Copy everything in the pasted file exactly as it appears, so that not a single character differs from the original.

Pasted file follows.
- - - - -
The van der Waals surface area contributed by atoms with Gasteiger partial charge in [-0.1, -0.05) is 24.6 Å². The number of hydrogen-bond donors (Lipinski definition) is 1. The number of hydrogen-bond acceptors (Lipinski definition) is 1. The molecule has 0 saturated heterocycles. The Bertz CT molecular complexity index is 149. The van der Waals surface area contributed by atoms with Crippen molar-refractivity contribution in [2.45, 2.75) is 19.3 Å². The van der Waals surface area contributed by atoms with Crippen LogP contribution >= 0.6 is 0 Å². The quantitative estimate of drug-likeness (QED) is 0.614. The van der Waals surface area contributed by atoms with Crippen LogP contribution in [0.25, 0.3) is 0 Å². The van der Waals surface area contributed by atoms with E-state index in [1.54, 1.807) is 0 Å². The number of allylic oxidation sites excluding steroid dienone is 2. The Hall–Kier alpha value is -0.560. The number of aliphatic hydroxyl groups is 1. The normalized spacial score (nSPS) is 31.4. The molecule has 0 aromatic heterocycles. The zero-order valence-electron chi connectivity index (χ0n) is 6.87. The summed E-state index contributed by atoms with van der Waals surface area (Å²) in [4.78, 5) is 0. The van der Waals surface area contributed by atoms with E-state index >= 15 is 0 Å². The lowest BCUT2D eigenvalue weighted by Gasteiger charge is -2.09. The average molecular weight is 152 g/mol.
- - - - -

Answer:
The van der Waals surface area contributed by atoms with Gasteiger partial charge in [-0.1, -0.05) is 24.6 Å². The number of hydrogen-bond donors (Lipinski definition) is 1. The number of hydrogen-bond acceptors (Lipinski definition) is 1. The molecule has 0 saturated heterocycles. The Bertz CT molecular complexity index is 149. The van der Waals surface area contributed by atoms with Crippen molar-refractivity contribution in [2.45, 2.75) is 19.3 Å². The van der Waals surface area contributed by atoms with Crippen LogP contribution >= 0.6 is 0 Å². The quantitative estimate of drug-likeness (QED) is 0.614. The van der Waals surface area contributed by atoms with Crippen LogP contribution in [0.25, 0.3) is 0 Å². The van der Waals surface area contributed by atoms with E-state index in [1.54, 1.807) is 0 Å². The number of allylic oxidation sites excluding steroid dienone is 2. The Hall–Kier alpha value is -0.560. The number of aliphatic hydroxyl groups is 1. The normalized spacial score (nSPS) is 31.4. The molecule has 0 aromatic heterocycles. The zero-order valence-electron chi connectivity index (χ0n) is 6.87. The summed E-state index contributed by atoms with van der Waals surface area (Å²) in [4.78, 5) is 0. The van der Waals surface area contributed by atoms with E-state index >= 15 is 0 Å². The lowest BCUT2D eigenvalue weighted by Gasteiger charge is -2.09. The average molecular weight is 152 g/mol.